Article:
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Intercomparison of actinic flux / photolysis frequency measurements

In the framework of the EU network project ACCENT we carried out a spectral actinic flux/photolysis frequency measurement inter-comparison with an opportunity for calibration of filterradiometers. The campaign was mainly intended to provide a common standard for calibration rather than an assessment of different methods or instruments.

Photolysis frequencies determine the primary production of radicals and are therefore crucial for any quantitative analysis of photochemical field data. Equipment for measurement of photolysis frequencies needs continuous supervision to ensure the quality of the data but calibration devices are expensive and not available to all groups. The situation is most ambiguous for j(O1D) filterradiometers where instrumental properties influence the conversion of output signals to photolysis frequencies in a fairly complex way. These properties may change with time unnoticed. Moreover, recommendations concerning O(1D) quantum yields of ozone photolysis changed significantly within the last 10 years and these changes also influence the conversion. The situation is improved for j(NO2) filterradiometers where usually a single calibration factor is sufficient for conversion of output signals to photolysis frequencies. Nevertheless, regular calibrations are also recommended for these instruments. Spectral actinic flux measurements using spectroradiometers have the advantage that any photolysis frequency can be calculated from the data. Moreover, calibrations can be made by irradiance standards traceable to national standards. However, there may still be problems with linearity, mechanical stability (scanning systems), straylight subtraction (diode array instruments) or software errors which can be revealed by an inter-comparison under real measurement conditions.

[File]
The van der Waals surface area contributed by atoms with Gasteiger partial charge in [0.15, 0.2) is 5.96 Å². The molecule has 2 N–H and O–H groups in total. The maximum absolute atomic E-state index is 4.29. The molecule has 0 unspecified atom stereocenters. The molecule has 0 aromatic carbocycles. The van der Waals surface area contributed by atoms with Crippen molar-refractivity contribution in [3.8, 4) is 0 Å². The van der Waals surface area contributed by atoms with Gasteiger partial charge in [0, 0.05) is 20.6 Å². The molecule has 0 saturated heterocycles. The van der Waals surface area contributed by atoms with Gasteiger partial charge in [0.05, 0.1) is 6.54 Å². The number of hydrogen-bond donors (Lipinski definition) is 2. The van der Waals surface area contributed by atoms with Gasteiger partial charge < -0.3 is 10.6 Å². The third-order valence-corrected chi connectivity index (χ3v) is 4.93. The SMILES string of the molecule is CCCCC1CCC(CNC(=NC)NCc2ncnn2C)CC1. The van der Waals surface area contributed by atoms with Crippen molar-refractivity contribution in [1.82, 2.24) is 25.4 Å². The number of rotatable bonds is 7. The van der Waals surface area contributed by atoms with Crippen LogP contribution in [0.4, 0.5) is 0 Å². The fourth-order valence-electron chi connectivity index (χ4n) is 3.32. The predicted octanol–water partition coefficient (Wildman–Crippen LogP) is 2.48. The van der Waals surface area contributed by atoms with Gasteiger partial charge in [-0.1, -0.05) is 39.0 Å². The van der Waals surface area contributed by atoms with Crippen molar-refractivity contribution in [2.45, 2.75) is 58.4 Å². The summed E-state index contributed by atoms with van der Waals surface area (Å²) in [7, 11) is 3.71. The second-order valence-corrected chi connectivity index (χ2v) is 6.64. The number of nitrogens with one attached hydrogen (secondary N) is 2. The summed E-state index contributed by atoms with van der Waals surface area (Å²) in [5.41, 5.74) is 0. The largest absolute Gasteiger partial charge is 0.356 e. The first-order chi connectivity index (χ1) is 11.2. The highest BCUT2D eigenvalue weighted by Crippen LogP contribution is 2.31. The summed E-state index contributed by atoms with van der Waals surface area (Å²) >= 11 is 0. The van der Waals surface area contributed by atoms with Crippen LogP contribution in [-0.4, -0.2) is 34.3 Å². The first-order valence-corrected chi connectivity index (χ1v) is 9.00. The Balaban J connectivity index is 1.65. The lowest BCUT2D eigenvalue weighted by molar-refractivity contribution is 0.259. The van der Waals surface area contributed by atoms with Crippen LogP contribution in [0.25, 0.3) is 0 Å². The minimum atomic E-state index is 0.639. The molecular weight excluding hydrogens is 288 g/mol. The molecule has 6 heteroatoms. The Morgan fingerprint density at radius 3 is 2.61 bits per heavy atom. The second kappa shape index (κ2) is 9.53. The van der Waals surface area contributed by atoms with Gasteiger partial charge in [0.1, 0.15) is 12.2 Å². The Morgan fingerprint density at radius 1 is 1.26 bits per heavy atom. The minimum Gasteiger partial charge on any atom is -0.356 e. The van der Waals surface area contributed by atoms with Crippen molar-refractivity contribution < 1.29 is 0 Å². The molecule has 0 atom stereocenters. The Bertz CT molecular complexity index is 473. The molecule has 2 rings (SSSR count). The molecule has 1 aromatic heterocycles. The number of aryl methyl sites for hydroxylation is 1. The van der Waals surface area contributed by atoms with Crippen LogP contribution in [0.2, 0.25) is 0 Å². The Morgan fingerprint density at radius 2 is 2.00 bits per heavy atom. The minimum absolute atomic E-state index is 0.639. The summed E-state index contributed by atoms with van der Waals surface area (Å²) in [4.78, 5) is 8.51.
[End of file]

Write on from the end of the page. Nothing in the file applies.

To improve comparability we offered an opportunity for parallel measurements with our spectroradiometers at Forschungszentrum Jülich after setting up a suitable platform for a larger number of instruments. The campaign was scheduled from 30 May to 12 June 2005. Preliminary results are available from a poster presented at the ACCENT symposium in Urbino.